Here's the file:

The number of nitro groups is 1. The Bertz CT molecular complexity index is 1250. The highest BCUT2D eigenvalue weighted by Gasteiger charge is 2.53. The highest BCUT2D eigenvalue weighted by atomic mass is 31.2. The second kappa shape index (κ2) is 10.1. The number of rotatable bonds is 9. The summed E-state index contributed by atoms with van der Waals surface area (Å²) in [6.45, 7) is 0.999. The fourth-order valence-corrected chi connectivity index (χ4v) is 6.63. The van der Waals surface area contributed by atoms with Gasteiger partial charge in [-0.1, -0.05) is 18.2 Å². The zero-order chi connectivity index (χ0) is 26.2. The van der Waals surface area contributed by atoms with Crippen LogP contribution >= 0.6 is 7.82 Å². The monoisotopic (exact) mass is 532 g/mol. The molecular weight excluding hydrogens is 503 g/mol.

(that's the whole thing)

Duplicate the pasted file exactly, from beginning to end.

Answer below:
The number of nitro groups is 1. The Bertz CT molecular complexity index is 1250. The highest BCUT2D eigenvalue weighted by Gasteiger charge is 2.53. The highest BCUT2D eigenvalue weighted by atomic mass is 31.2. The second kappa shape index (κ2) is 10.1. The number of rotatable bonds is 9. The summed E-state index contributed by atoms with van der Waals surface area (Å²) in [6.45, 7) is 0.999. The fourth-order valence-corrected chi connectivity index (χ4v) is 6.63. The van der Waals surface area contributed by atoms with Gasteiger partial charge in [-0.1, -0.05) is 18.2 Å². The zero-order chi connectivity index (χ0) is 26.2. The van der Waals surface area contributed by atoms with Crippen LogP contribution >= 0.6 is 7.82 Å². The monoisotopic (exact) mass is 532 g/mol. The molecular weight excluding hydrogens is 503 g/mol.